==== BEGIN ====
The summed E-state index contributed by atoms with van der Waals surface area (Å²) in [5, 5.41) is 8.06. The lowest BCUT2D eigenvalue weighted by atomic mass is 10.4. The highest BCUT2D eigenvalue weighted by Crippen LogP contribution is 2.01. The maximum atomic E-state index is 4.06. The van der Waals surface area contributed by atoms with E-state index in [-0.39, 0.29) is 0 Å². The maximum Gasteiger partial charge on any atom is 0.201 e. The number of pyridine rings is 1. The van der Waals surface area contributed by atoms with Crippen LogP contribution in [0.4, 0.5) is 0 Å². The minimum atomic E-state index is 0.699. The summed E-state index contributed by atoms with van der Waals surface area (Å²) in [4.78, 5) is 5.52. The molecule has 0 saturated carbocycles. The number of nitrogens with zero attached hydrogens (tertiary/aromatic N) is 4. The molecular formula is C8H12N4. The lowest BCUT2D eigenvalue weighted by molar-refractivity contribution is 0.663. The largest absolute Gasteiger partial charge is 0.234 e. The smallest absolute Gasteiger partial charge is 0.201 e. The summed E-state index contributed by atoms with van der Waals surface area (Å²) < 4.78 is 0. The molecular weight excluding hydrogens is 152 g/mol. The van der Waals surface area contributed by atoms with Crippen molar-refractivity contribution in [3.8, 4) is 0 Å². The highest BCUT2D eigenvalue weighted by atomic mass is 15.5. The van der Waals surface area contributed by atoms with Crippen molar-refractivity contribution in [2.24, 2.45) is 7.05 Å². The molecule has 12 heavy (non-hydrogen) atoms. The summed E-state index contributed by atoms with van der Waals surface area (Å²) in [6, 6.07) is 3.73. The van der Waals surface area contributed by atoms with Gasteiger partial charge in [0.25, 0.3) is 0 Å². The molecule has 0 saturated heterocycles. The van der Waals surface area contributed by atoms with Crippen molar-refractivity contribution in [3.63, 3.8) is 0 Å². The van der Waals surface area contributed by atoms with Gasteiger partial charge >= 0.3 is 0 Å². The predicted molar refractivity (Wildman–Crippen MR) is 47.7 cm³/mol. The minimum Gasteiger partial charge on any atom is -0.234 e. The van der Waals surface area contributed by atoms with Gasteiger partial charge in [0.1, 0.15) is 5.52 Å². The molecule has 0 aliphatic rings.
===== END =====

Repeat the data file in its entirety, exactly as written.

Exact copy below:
The summed E-state index contributed by atoms with van der Waals surface area (Å²) in [5, 5.41) is 8.06. The lowest BCUT2D eigenvalue weighted by atomic mass is 10.4. The highest BCUT2D eigenvalue weighted by Crippen LogP contribution is 2.01. The maximum atomic E-state index is 4.06. The van der Waals surface area contributed by atoms with E-state index in [-0.39, 0.29) is 0 Å². The maximum Gasteiger partial charge on any atom is 0.201 e. The number of pyridine rings is 1. The van der Waals surface area contributed by atoms with Crippen LogP contribution in [0.4, 0.5) is 0 Å². The minimum atomic E-state index is 0.699. The summed E-state index contributed by atoms with van der Waals surface area (Å²) in [4.78, 5) is 5.52. The molecule has 0 saturated carbocycles. The number of nitrogens with zero attached hydrogens (tertiary/aromatic N) is 4. The molecular formula is C8H12N4. The lowest BCUT2D eigenvalue weighted by molar-refractivity contribution is 0.663. The largest absolute Gasteiger partial charge is 0.234 e. The smallest absolute Gasteiger partial charge is 0.201 e. The summed E-state index contributed by atoms with van der Waals surface area (Å²) < 4.78 is 0. The molecular weight excluding hydrogens is 152 g/mol. The van der Waals surface area contributed by atoms with Crippen molar-refractivity contribution in [3.8, 4) is 0 Å². The highest BCUT2D eigenvalue weighted by atomic mass is 15.5. The van der Waals surface area contributed by atoms with Crippen molar-refractivity contribution in [2.24, 2.45) is 7.05 Å². The molecule has 12 heavy (non-hydrogen) atoms. The summed E-state index contributed by atoms with van der Waals surface area (Å²) in [6, 6.07) is 3.73. The van der Waals surface area contributed by atoms with Gasteiger partial charge in [0.25, 0.3) is 0 Å². The molecule has 0 saturated heterocycles. The van der Waals surface area contributed by atoms with Crippen molar-refractivity contribution in [3.63, 3.8) is 0 Å². The van der Waals surface area contributed by atoms with Gasteiger partial charge >= 0.3 is 0 Å². The predicted molar refractivity (Wildman–Crippen MR) is 47.7 cm³/mol. The minimum Gasteiger partial charge on any atom is -0.234 e. The van der Waals surface area contributed by atoms with Gasteiger partial charge in [0.1, 0.15) is 5.52 Å². The molecule has 0 aliphatic rings.